Critical Context

(Critical Guide to British Fiction)

In the Time of Greenbloom, Fielding’s second novel, is one of several to deal with the affairs of the Blaydon family. Its predecessor, Brotherly Love (1954), centers on the trauma John endures when his older brother David, whom he idolizes, has sex with a girl to whom John has become attached. Understandably, John thinks rather less highly of David than before. Brotherly Love was regarded as a promising first attempt. The critics were more effusive in their reception of In the Time of Greenbloom, some calling it “strikingly original,” “expert at juxtaposing the bizarre and the grotesque,” “surprising and delightful as a four-leaf clover in a bed of green carnations.” Not all the praise was unqualified; the book was also judged confusing, the vision obsessive.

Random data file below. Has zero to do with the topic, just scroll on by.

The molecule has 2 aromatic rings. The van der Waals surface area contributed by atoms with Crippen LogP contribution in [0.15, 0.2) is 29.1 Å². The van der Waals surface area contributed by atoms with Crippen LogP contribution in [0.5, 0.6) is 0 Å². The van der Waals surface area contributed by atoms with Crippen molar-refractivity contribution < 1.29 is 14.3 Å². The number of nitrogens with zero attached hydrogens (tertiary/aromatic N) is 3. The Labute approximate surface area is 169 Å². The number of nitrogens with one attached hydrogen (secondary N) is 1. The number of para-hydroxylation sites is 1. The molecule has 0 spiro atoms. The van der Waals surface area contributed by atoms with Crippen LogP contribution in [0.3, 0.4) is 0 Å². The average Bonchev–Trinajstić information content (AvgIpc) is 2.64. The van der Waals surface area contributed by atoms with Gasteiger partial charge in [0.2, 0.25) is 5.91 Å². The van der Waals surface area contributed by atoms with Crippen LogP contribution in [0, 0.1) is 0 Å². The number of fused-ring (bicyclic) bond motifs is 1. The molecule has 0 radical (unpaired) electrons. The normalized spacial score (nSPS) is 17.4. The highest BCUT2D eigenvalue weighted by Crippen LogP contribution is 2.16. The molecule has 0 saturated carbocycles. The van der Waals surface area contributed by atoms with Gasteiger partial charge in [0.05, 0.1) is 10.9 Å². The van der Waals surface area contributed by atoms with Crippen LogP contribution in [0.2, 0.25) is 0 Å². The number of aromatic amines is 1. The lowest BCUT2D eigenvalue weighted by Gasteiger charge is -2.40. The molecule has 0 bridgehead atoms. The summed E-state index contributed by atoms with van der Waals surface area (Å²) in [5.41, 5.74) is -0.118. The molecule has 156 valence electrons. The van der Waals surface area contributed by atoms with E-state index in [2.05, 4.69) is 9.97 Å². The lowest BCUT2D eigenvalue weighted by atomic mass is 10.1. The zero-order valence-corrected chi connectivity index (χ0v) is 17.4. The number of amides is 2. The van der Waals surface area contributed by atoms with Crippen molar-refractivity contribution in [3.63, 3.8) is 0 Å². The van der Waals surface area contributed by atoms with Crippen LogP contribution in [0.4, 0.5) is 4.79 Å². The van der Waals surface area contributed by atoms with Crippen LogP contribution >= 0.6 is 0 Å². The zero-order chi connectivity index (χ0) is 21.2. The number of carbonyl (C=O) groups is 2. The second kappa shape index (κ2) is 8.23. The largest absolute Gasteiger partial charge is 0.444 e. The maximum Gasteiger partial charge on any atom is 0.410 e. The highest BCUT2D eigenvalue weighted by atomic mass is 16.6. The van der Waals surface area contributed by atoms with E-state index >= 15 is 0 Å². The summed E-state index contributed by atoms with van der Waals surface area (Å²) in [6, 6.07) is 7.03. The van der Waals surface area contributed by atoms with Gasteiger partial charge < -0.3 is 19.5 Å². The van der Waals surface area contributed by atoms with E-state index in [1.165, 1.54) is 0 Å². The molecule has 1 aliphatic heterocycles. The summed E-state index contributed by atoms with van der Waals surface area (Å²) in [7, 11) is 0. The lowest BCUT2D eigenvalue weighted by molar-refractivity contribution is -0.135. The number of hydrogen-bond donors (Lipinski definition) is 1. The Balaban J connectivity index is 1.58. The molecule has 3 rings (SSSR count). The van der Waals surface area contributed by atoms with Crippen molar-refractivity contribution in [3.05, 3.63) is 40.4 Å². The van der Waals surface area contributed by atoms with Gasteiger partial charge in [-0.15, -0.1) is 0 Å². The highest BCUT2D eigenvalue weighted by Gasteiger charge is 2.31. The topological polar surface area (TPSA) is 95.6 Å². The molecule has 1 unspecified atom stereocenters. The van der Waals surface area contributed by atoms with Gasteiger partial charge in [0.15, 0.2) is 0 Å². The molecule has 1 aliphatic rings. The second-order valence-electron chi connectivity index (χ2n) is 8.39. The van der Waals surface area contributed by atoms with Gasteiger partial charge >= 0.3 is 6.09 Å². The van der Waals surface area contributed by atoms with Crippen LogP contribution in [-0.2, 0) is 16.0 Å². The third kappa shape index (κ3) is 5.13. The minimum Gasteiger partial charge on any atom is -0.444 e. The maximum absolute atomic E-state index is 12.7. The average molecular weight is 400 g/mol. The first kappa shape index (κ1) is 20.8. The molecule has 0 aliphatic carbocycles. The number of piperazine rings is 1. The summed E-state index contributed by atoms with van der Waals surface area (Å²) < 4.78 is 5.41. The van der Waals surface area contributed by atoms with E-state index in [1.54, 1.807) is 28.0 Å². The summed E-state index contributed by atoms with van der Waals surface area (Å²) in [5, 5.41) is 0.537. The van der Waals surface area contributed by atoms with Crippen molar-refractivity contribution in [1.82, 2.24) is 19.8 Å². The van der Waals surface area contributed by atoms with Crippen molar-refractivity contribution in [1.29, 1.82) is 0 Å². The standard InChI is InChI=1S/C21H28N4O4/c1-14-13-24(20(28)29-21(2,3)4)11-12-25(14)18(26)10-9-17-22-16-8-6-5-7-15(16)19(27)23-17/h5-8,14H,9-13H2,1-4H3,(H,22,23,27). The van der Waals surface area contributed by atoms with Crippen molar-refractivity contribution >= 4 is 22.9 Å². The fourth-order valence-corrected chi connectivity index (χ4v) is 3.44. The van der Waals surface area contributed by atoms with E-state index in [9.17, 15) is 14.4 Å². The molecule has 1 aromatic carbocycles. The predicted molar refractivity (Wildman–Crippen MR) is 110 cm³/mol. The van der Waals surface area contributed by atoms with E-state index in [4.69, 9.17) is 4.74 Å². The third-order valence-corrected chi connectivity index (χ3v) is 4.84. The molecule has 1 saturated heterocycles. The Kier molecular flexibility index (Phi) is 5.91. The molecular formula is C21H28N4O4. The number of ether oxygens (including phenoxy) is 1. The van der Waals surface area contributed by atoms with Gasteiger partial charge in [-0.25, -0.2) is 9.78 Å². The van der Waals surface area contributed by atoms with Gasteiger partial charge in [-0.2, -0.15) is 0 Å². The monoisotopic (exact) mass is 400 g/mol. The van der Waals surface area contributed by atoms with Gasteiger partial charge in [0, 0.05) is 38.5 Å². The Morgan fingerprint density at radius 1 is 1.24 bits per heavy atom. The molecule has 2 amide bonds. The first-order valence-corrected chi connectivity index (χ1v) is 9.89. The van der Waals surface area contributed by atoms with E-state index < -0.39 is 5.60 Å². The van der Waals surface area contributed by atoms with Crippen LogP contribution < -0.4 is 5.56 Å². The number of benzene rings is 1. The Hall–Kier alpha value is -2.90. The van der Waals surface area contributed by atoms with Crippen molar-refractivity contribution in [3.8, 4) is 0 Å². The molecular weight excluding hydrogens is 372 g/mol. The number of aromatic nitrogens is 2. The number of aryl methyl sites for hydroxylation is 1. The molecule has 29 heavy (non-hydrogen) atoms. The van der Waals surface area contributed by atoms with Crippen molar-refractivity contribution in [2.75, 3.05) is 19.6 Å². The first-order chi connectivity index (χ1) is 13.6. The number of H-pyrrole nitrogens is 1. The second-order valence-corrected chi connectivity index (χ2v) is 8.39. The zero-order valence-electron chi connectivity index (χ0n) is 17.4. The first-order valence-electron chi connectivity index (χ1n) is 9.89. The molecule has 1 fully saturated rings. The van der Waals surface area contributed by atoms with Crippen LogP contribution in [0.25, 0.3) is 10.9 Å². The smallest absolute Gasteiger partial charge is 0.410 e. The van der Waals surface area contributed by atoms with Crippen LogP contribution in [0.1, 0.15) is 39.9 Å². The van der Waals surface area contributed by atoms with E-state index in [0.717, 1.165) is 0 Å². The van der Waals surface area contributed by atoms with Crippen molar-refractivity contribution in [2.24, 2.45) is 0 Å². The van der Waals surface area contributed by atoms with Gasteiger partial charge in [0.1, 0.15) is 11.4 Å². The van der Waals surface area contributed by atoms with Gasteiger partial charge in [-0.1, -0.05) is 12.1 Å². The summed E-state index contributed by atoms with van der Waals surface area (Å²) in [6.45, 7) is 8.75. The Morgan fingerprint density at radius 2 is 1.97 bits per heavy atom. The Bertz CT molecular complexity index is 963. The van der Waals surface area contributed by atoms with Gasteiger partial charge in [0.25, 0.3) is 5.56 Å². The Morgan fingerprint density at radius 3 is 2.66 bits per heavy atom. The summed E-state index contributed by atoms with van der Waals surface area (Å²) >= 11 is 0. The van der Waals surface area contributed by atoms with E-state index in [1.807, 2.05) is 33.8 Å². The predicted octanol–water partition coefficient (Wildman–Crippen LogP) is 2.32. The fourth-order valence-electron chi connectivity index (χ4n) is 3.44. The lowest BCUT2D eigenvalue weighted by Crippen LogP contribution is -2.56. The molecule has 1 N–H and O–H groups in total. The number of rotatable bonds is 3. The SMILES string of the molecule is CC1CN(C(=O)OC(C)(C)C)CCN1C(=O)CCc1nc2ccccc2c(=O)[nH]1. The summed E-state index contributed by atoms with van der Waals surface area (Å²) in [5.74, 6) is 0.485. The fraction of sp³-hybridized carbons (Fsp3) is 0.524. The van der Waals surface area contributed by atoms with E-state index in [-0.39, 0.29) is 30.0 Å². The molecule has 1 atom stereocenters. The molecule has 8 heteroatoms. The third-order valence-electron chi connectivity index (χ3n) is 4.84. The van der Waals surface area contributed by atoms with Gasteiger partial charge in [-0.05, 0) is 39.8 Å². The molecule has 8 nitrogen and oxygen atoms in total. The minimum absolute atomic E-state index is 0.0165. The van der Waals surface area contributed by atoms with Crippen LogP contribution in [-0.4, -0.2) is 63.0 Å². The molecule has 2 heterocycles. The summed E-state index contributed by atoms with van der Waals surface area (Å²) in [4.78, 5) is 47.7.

Although some of his later novels have been well received, In the Time of Greenbloom is widely regarded as Fielding’s finest book. Fielding, at the time of its publication a physician practicing in southeast England, was so encouraged by the success of the book that he devoted less time to his medical profession and more to his writing. Eventually, he gave up the practice of medicine altogether, emigrating to the United States, where he combined a writing career with that of a university professor. In this early work, he established the major themes that have marked his later novels: man’s relationship to God, his inherent weakness and fallibility, his moral shortcomings and feelings of guilt. Fielding, whose first published works were poetry, infuses his writing with a great lyrical style, but often there is a fine line between vitality and pomposity.